Nate Hapke wants to bring more cinematographers to Connecticut. The Wilton native and Los Angeles-based filmmaker recently got his wish, when his latest short drama was both shot in-state and selected for the New Haven International Film Festival.
Hapke has been involved in the performing arts since he was a child growing up in a Reform Jewish family in Wilton, next door to his maternal grandparents’ traditional Jewish home. The family attended Friday night services at Temple B’nai Chaim in Georgetown and gathered for Shabbat dinner and Jewish holidays around their grandparents’ table.
Hapke fell in love with theater at summer camp and decided to become an actor.
“I loved it and couldn’t get enough of the feeling of being on stage and making art, and being free,” says Hapke, who began traveling to New York for weekend acting classes.
He was signed by an agent at age 13, auditioning for commercials and films until he landed the title role of a Columbia University student film, Enter the Jonas.
“The experience was so surreal, something I knew that I wanted to be a part of for the rest of my life, a freedom few experiences could produce,” Hapke recalls. “I didn’t realize, however, that it would be behind the camera that I would find the most freedom.”
While he was still a student at Wilton High School, Hapke relocated with his mother to Binghamton, N.Y. and finished high school there. He went on to Syracuse University where, in an introductory multimedia storytelling class, he found his true calling.
“Growing up, I had always loved to write, mostly short stories,” he says. “Now, I could take the short stories that I had always told and convert them into screenplays and film them. I haven’t looked back since.”
Hapke won the Best Short Film award at the 2014 Syracuse University Film Festival for “Shave” (2013) before earning a BS in Television, Radio & Film in 2014 and graduating that year magna cum laude. He moved to Chicago to work in TV and video production, and more honors soon followed.
Hapke was named Best Emerging Filmmaker at the 2014 Trinity International Film Festival in Detroit for his senior thesis film, “Alvie”, and received the Best Director award from the 2014 We Made It in Toronto Short Film Competition at the Toronto International Film Festival for “Fugue” (2014). “Ashes” (2015), which Hapke wrote, was shot in Cannes and Nice, France, and received awards for Best Director and Best Screenplay at the 2015 Creative Minds Short Film Competition, held at the Cannes Film Festival.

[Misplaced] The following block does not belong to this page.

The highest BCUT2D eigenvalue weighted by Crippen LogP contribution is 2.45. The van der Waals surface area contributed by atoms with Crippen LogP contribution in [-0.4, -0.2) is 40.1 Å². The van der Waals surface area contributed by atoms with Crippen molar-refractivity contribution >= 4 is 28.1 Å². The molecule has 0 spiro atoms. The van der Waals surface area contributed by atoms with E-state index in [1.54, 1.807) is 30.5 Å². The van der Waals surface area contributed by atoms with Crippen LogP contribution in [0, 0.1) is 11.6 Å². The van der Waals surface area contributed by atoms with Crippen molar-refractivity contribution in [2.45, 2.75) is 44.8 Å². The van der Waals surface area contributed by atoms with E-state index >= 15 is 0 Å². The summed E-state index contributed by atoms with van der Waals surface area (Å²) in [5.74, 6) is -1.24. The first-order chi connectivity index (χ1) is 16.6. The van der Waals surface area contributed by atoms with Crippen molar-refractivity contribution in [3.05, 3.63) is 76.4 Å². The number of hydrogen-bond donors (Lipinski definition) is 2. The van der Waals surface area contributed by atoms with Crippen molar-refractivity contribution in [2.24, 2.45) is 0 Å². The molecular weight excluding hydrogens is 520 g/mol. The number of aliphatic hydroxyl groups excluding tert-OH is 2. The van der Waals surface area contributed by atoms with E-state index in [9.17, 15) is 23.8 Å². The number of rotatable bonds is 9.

Hapke returned to Connecticut last fall to shoot his short drama, “Thom & Gerry,” against an archetypal New England autumnal backdrop.
“The motivation behind “Thom & Gerry” is simple: I wanted to make a great short film as my first project after graduating into the ‘real world,’” Hapke says. “The image of two men sitting in a park, with fall foliage around them, came to me at the after party for the premiere of Alvie. I can still remember looking around the room at my cast and crew, my friends, and telling them about the idea. The rest of it came organically; I needed to find out how these two men got there, how they lived their lives, and what motivated them, what they had in common, what their differences were, and what they did when they woke up in the morning.”
After six months of writing, auditions, scheduling, budgeting, and crowdfunding, Hapke spent three days shooting in Newtown, Sandy Hook, and Norwalk in October 2014. Hayden Bates, a close friend from Newtown, secured locations for the shoot, including his own house and his brother’s apartment. When he had completed the shoot, Hapke moved to Los Angeles, where he is production coordinator and backup production associate for Disney/ABC’s General Hospital.
“Thom & Gerry” film premiered at the 2015 Cannes Film Festival Short Film Corner (part of the Creative Minds in Cannes Film Program). “It was a brilliant boutique screening that ended in applause,” says Hapke, adding, “I was in heaven.” The film received the Best Short Film award at the 2015 Trinity International Film Festival in Detroit in August and the Platinum Reel Award in the 2015 Nevada International Film Festival’s Short Film Competition in mid-November.
But Hapke finds it particularly rewarding to be showcased in his native state. Earlier this month, “Thom & Gerry” was included in the New Haven International Film Festival, the first time Hapke’s work has graced the big screen in Connecticut.
“What began as a passion project has become much more than I could have ever imagined,” he says. “I was so thrilled to hear of the film’s selection in the festival because it represented the culmination of one of my childhood dreams: to bring film to Connecticut. Not only can film be enjoyed and consumed in this great state, but it can also be produced and created.
CAP: Filmmaker Nate Hapke with Richard Herd, who plays “Gerry” in Hapke’s Thom & Gerry, on location at McLaughlin Vineyards in Sandy Hook.